New Riff: Modern Whiskey, Traditional Quality

From unconventional origins comes a portfolio of surprisingly exceptional products. Such is the story of New Riff distillery in Bellevue, Kentucky. While the majority of Kentucky whiskey distilleries dot the countryside around the cities of Lexington and Louisville, this relative newcomer sits on the banks of the Ohio River a short walk across the bridge from Cincinnati.

Started by enthusiasts with no background in distilling, New Riff grew out of a corner of the parking lot at The Party Source, one of the most famous beverage stores in the Ohio/Kentucky/Indiana tri-state area. That was seven years ago. Today, and many awards later, the small team turns out high quality bourbons, ryes, and distinctive gin and vodka. While a tour of the facility is somewhat formulaic (as is the standard  for most tours these days) it does come with a couple of terrific perks: the customary tasting and the opportunity to visit the rooftop bar/event space. Neither of these should be overlooked. More on that below.

New Riff was part of the wave of craft distilleries that seems to have erupted in the wake of easing state legislations around a decade ago. This craft distillery's differentiators are a commitment to the Bottled in Bond Act of 1897, bottling without chill filtration, and rye-heavy mash bills. While many distilleries and blenders are chasing the wheated bourbon craze, New Riff's bourbons enjoy a 65/30/5 corn/rye/malted barley recipe while the rye is an eye-popping 95/5 rye/malted rye. All benefit from 4 years in alligator-charred barrels, imparting rich, mellow complexity.

During the tasting at the end of the tour we were offered their standard Kentucky Straight Bourbon, Kentucky Straight Rye, and the single barrel versions of both. Given how much press their rye has gotten, expectations were that the bourbon would fade into the background. Not a chance. If anything, the reverse was true. The core bourbon, retailing for around $40, is a very fine product oozing universal appeal. If you stopped there, you'd finish happy. Then there's the Single Barrel Bourbon, the price tag of which inches towards $50. It's everything the core bourbon is with all the pleasure buttons flipped to the on position. More notes and scores to come in future posts, but both of these are terrific values in a marketplace cluttered with just-okay $70 whiskeys.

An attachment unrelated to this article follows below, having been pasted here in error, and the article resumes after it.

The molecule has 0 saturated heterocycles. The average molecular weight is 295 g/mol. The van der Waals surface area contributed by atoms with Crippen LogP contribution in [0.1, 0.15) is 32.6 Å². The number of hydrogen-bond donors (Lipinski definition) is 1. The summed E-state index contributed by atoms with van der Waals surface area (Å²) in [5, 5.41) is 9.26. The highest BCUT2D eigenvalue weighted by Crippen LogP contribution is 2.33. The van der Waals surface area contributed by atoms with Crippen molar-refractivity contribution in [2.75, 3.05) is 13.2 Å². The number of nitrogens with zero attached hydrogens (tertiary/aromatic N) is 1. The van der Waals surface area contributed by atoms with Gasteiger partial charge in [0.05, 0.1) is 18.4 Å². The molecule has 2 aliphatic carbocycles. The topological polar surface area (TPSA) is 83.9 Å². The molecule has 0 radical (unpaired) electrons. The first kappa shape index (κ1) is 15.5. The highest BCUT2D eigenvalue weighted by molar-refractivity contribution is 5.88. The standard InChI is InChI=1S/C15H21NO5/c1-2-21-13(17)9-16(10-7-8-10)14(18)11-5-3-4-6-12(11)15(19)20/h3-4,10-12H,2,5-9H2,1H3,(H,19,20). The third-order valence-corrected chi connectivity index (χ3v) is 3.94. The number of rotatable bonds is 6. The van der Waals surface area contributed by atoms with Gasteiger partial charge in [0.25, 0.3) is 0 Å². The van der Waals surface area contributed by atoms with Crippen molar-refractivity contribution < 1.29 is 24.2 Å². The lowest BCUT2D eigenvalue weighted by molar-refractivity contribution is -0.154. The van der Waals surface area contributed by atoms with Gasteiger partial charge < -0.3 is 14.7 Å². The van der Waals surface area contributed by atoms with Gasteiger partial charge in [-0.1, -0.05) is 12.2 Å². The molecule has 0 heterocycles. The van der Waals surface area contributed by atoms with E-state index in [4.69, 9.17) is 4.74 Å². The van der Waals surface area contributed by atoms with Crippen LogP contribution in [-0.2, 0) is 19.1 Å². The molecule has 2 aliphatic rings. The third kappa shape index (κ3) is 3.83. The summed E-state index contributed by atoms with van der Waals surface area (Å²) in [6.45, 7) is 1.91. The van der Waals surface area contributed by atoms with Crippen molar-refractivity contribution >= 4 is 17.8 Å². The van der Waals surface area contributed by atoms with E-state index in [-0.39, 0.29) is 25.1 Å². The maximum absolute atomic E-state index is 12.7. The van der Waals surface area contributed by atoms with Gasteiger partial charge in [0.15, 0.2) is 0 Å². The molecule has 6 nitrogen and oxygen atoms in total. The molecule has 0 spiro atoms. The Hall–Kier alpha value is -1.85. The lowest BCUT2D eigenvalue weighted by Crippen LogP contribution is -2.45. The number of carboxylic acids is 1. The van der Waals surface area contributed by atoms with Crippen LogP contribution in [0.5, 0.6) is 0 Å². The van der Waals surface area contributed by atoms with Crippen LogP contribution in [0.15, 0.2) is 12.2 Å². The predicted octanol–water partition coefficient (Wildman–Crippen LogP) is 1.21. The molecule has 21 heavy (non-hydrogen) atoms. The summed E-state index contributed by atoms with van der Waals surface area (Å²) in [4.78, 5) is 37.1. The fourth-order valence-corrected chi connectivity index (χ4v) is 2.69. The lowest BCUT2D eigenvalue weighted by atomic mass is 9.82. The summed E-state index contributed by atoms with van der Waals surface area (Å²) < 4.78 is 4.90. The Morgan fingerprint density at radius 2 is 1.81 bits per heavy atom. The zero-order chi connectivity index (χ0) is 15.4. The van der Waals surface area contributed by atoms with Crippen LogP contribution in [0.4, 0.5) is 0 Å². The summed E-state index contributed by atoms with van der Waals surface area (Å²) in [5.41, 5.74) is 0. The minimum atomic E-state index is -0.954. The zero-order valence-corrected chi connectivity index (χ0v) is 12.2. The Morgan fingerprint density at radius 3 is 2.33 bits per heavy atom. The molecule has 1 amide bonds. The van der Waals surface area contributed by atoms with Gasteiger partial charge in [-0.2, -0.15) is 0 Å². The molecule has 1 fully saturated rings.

The ryes didn't deliver for my palate in same way as the bourbons did, leading with intricate spice, but lacking the voluptuous body of the bourbons. Nevertheless, all these pours on the heels of an hour tour of the production facility set us back a laughable $10, which was then applied to our purchases! Insane.

Finally, the rooftop bar, cleverly named The Aquifer, is a must. As modern as the spirits, yet welcoming and spacious, the seamless transition between indoor and outdoor areas is inviting. Views of the Cincinnati skyline are visible from the north end of the terrace - if you can tear yourself away from the distiller-selected single barrel flights: Three generous pours of either bourbon or rye single barrel expressions for another $10. 

Is there a better value and environment anywhere in Kentucky? Reservations are required for tours, which fill up weeks in advance.